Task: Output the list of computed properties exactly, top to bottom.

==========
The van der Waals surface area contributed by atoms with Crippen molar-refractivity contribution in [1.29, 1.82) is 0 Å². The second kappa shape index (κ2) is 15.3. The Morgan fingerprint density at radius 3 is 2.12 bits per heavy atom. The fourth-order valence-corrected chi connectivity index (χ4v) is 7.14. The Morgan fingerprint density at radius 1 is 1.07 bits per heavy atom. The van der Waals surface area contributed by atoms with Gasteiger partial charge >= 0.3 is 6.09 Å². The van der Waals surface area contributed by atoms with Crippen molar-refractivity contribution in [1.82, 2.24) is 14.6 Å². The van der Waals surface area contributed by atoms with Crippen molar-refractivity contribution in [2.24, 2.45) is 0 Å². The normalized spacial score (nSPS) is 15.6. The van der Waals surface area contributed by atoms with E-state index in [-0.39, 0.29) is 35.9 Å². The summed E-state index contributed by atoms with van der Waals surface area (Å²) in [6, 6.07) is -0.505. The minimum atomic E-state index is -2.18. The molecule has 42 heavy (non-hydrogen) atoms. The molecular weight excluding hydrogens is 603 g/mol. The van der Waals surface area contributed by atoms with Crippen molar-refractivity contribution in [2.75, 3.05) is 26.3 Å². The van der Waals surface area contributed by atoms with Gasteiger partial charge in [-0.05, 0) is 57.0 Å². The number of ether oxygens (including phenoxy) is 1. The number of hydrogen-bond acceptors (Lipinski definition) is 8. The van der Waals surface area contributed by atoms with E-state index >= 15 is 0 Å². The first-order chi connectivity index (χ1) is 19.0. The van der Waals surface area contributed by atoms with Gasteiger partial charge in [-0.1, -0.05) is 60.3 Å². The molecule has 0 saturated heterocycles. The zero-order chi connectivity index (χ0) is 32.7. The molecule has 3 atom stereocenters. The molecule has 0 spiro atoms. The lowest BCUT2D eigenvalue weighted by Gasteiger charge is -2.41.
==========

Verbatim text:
The van der Waals surface area contributed by atoms with Crippen molar-refractivity contribution in [1.29, 1.82) is 0 Å². The second kappa shape index (κ2) is 15.3. The Morgan fingerprint density at radius 3 is 2.12 bits per heavy atom. The fourth-order valence-corrected chi connectivity index (χ4v) is 7.14. The Morgan fingerprint density at radius 1 is 1.07 bits per heavy atom. The van der Waals surface area contributed by atoms with Gasteiger partial charge >= 0.3 is 6.09 Å². The van der Waals surface area contributed by atoms with Crippen molar-refractivity contribution in [1.82, 2.24) is 14.6 Å². The van der Waals surface area contributed by atoms with Crippen molar-refractivity contribution in [2.24, 2.45) is 0 Å². The normalized spacial score (nSPS) is 15.6. The van der Waals surface area contributed by atoms with E-state index in [-0.39, 0.29) is 35.9 Å². The summed E-state index contributed by atoms with van der Waals surface area (Å²) in [6, 6.07) is -0.505. The minimum atomic E-state index is -2.18. The molecule has 42 heavy (non-hydrogen) atoms. The molecular weight excluding hydrogens is 603 g/mol. The van der Waals surface area contributed by atoms with Crippen molar-refractivity contribution in [2.75, 3.05) is 26.3 Å². The van der Waals surface area contributed by atoms with Gasteiger partial charge in [-0.05, 0) is 57.0 Å². The number of ether oxygens (including phenoxy) is 1. The number of hydrogen-bond acceptors (Lipinski definition) is 8. The van der Waals surface area contributed by atoms with E-state index >= 15 is 0 Å². The first-order chi connectivity index (χ1) is 19.0. The van der Waals surface area contributed by atoms with Gasteiger partial charge in [-0.1, -0.05) is 60.3 Å². The molecule has 0 saturated heterocycles. The zero-order chi connectivity index (χ0) is 32.7. The molecule has 3 atom stereocenters. The molecule has 0 spiro atoms. The lowest BCUT2D eigenvalue weighted by Gasteiger charge is -2.41.